The ability of the dental team to communicate efficiently has a direct effect on overall practice production. We estimate that practice can increase production significantly by evaluating and improving the flow of internal communication.
Here are several factors, common to many dental teams, that are areas where improved communication within the team would benefit the practice and its patients.
- The dental team may believe they communicate well, but it does not mean they’re maximizing efficiency. The opportunity, for example, to communicate that there is open time in the schedule, and that if a patient needs additional treatment and is willing to stay for it, they can be accommodated, can fill in for no-shows, last-minute cancellations, or non-scheduled appointments.
- The front and back often do not know what the other one is doing or thinking. The classic example is when front desk people place emergencies in the schedule, upsetting the dental assistants, creating chaos and rushing in the clinical area. Not to mention, patients having to wait for appointments because the back is literally “backed up” when the emergency patient arrives. Emergencies have an approximate 98% case acceptance rate and contribute heavily to production but should not blow up the schedule on a regular basis.
- If one person or group does not follow the practice systems or protocols, then it creates a cascade of other problems in the practice. It is like the Zen question if a butterfly flaps its wings in New York, does it create a tsunami in Asia? In some cases, one violation of practice systems without asking or communicating with other effective team members will create a tsunami in the practice schedule.
Here are several opportunities to improve communication in these areas easily and quickly.
- Have a well thought out set agenda for the morning meeting. The morning meeting is critical for efficiency and good communication. If you do not have the right agenda, then having a meeting will not make a difference. The agenda should include key communication items, such as the next open appointment (so everyone is aware and does their part in filling it), emergencies that contacted the office that morning, any scheduling issues or breakdowns that might take place during the day, expected interruptions, etc. These are not the main focal points but they are still critically important.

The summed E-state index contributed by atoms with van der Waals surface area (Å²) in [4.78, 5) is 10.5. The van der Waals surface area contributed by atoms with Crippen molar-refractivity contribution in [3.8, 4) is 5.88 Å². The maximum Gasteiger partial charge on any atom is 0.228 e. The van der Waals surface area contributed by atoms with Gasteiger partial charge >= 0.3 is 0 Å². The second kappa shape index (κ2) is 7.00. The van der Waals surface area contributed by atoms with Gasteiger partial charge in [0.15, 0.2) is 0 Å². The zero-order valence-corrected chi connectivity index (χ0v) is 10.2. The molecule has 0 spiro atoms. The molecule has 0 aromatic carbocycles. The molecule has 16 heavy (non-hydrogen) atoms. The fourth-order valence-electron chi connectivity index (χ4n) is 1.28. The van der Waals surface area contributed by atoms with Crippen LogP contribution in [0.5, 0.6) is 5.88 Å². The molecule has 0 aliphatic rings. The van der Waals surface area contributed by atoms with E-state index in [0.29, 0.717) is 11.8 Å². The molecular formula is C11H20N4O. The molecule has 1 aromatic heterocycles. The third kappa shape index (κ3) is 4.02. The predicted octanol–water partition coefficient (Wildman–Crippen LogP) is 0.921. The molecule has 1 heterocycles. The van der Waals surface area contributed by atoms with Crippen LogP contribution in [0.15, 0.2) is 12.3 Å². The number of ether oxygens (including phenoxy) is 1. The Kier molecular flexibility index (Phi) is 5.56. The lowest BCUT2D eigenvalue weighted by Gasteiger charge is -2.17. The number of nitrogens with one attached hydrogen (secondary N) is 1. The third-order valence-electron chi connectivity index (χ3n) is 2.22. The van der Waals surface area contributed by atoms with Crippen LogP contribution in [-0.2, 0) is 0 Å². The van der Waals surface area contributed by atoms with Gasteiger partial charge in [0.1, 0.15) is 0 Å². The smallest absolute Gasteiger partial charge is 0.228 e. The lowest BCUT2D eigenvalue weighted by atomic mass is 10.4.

- Whenever you communicate with another team member start by stating the topic. “Mary, Mrs. Jones needs to come in for an emergency this afternoon.” This allows the person to immediately understand and focus on the task at hand. By starting with the topic, you eliminate any misunderstanding about what subject is being discussed and what the request is.
- Wait for the answer. If you communicate information to another team member, take a breath and wait for them to respond. In the above example, the answer may not be to schedule Mrs. Jones in the afternoon, or it may be essential and requested by the doctor. Either way, wait for the answer to ensure that the communication has been delivered in both directions. You may receive information such as, “Tina, I can schedule Mrs. Jones for this afternoon, but it does mean that we will be in a time crunch between 3:00 and 3:30.”
- Communicate the most important things first. We often see a communication where the trivial items are communicated at the same time and level as the important items. Everything is not equal, and topics need to be prioritized. For example, dealing with a patient that is running late right now and informing the front desk is more important than mentioning something that might be happening two or three days later. Prioritize which items you want to communicate, start with a topic sentence, and wait for a response.
Efficient communication is not only beneficial in reducing stress and chaos, but it can increase practice production in some cases by as much as 15%. Communication allows all practice systems to be carried out. You need excellent systems, but then you need to communicate around those systems, especially the exceptions.
There will always be exceptions, but these can be managed far better in an environment where everyone is communicating openly, clearly and completely.
ABOUT THE AUTHOR
Roger P. Levin, DDS is the CEO and Founder of Levin Group, a leading practice management consulting firm that has worked with over 30,000 clients to increase production. A recognized expert on dental practice management and marketing, he has written more than 60 books and over 4,000 articles and regularly presents seminars in the U.S. and around the world.